Doing this also limited the material’s ability to breathe. That wasn’t a deal breaker for me, but I just found it interesting that the brand went with a knit and decided to turn it into a fuse rather than just using fuse and keeping the Fortune LP — another performance model in its lineup — as the brand’s true knit sneaker.
One major plus to using this type of knit, even with it being heat pressed on most of the upper, is that it still moves like a knit. While it seems like a fuse, and contains like a fuse, it moves like a softer knit — especially once you start to play in it with your body heat, which I thought was pretty cool. The final plus is that this build is durable. Indoors or outdoors, the upper will serve you well.
The fit is a bit tricky. The Sniper LP Low definitely runs a little small, but all of my pairs are my true size and they’ve all given me a great one-to-one fit. However, if you’re a wide footer, prefer a bit of wiggle room, or wish to swap insoles then going up 1/2 size is what I recommend.
Lockdown was decent in the Sniper LP Low, but not great around the ankle. The main throat of the lacing structure works well all the way until you get to the top eyelet. I never had any heel issues, but I think that was due to the snug fit. Upon certain lateral movements I felt that the collar’s cut could have been more at a traditional slope rather than the shape that it’s in now — which looks awesome, but would have contained a bit more had it more more traditional. It’s something the Sniper LP Low’s higher cut counterpart had no issues with, but I’ll get into that in its performance review.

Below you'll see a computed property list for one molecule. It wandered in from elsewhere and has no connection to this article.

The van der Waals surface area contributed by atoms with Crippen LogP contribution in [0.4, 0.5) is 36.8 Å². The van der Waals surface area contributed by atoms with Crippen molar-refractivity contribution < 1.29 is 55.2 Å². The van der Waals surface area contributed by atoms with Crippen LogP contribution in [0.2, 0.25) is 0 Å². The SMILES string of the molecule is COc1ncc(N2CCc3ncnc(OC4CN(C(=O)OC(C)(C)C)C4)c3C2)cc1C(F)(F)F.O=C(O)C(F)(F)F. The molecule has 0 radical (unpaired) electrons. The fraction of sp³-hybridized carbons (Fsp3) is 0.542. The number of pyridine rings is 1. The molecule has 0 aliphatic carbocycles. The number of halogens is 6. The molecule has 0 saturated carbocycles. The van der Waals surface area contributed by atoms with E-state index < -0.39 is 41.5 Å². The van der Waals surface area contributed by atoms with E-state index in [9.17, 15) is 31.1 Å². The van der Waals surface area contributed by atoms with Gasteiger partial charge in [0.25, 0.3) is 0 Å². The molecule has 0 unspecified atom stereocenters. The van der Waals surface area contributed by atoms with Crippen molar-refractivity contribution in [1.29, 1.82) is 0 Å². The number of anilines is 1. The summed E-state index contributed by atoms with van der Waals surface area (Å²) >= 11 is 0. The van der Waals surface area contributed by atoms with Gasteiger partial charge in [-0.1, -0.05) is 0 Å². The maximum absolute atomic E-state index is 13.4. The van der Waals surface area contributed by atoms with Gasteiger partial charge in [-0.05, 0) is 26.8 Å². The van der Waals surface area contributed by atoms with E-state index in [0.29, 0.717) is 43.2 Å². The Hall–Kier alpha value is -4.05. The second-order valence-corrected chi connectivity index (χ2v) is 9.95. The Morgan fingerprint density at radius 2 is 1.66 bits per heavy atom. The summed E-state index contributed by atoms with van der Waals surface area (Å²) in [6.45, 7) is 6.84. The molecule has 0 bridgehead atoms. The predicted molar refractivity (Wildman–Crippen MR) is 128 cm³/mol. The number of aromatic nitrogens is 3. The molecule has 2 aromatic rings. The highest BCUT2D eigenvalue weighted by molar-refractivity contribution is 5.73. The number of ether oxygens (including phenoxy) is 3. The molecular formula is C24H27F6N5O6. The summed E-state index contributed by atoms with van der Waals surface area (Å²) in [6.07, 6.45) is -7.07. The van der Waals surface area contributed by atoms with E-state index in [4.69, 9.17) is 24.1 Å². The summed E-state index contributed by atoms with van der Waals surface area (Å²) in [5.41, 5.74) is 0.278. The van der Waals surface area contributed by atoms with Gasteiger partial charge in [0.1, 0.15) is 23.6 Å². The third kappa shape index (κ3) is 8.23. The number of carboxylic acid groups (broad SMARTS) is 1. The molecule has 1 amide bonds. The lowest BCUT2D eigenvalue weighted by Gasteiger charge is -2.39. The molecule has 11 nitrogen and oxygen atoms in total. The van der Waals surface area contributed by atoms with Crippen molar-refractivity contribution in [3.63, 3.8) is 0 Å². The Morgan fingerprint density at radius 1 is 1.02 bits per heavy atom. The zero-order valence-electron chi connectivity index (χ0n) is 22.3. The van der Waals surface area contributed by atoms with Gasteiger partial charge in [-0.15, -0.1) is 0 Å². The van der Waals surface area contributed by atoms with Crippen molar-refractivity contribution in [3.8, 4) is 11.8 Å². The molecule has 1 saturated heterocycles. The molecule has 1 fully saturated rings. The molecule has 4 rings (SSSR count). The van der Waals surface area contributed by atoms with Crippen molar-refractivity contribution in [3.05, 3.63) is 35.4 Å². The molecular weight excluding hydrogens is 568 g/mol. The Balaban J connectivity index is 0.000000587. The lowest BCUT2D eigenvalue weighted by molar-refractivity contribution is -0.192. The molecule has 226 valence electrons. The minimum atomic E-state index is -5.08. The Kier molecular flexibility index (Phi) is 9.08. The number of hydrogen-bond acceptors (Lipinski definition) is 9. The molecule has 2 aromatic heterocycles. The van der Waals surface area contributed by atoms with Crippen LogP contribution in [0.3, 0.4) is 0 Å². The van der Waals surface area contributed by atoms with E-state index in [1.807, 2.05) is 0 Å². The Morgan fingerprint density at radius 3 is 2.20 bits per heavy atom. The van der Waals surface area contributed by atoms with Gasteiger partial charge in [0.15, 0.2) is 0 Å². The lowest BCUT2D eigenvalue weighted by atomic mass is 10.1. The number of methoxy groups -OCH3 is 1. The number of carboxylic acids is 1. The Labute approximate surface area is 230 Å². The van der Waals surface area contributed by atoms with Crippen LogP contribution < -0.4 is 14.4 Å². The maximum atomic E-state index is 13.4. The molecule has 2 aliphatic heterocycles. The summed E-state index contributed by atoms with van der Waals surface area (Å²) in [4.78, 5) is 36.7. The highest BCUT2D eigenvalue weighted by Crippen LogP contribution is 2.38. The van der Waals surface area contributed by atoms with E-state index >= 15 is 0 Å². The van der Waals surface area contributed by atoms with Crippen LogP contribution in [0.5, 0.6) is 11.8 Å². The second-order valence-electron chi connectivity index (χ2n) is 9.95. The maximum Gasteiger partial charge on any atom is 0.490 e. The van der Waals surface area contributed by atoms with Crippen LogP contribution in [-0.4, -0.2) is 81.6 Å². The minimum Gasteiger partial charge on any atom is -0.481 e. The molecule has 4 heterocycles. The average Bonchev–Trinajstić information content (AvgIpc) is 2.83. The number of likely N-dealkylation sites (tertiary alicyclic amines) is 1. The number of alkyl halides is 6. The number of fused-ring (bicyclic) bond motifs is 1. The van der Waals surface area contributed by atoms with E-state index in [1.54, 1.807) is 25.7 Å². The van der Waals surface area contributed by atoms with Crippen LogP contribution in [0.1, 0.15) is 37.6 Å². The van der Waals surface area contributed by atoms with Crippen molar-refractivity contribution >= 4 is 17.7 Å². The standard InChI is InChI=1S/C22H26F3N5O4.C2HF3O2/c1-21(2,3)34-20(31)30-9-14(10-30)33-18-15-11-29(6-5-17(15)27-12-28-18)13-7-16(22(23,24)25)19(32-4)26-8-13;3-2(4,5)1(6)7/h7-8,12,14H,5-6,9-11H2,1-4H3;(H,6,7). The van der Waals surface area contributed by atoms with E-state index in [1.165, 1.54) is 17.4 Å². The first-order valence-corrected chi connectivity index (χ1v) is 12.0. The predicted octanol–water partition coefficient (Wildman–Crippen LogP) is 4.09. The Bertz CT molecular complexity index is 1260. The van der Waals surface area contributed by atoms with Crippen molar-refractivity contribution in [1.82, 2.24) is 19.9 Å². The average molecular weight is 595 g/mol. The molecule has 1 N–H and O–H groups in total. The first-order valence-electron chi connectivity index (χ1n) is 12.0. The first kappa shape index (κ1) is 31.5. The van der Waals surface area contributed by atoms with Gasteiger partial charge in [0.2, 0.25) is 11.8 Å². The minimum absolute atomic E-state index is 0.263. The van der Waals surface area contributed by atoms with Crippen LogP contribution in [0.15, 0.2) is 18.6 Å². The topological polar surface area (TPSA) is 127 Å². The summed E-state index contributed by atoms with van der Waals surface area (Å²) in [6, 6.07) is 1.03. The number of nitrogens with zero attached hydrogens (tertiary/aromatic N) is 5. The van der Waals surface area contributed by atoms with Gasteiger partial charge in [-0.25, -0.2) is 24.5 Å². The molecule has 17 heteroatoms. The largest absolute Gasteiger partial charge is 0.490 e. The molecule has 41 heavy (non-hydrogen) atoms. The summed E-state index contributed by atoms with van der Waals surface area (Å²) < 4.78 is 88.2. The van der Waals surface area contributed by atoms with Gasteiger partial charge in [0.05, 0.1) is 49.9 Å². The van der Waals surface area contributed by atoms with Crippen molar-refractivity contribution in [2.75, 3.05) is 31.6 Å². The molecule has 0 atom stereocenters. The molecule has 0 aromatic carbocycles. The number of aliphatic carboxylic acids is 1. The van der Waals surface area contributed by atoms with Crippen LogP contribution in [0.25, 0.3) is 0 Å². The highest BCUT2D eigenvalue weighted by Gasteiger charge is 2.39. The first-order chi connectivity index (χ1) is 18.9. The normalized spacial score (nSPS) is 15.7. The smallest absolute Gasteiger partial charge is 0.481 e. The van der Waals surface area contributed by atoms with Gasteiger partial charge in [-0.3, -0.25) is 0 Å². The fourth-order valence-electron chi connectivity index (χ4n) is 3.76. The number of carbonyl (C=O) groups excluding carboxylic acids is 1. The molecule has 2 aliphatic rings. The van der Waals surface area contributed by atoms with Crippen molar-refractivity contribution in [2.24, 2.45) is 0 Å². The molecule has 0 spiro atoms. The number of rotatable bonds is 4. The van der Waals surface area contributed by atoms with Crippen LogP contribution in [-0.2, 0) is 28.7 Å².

Overall, the fit and lockdown were adequate, and get the job done, but they could have been more refined.
The typical support features you expect in today’s footwear are all present on the Sniper LP Low with the exception of a more pronounced outrigger.
Crossover Culture’s “wishbone suspension” plate worked well for torsional support and allowed for fluid movements. The internal heel counter could have been a bit stronger, but what’s in place works well enough. My main issue was the lack of an outrigger — it’s a feature I’ve gotten accustomed to over the years. While they originally started out clunky and cumbersome, I’ve really grown fond of lateral outriggers — even smaller ones are better than not having one at all.
While the Sniper LP Low never had stability issues, there were times when I’d put a bit too much weight at the lateral forefoot and wish there was something there to backup the movement so that I could quickly recover and continue the play. This issue is really me complaining about my own poor footwork, but I’d still would have liked to have seen a bit of an outrigger. Maybe on the next model.
For a new brand, Crossover Culture did nearly everything right. The Sniper LP Low doesn’t do any one thing exceptionally well, but it takes care of nearly everything you’d need on-court without any frills or gimmicks involved. It’s a very well-rounded model with nothing to hide.
If you enjoy the feeling of being light on your feet and having a shoe that compliments a quick first step then you’ll enjoy lacing the Sniper LP Low up and taking it for a spin.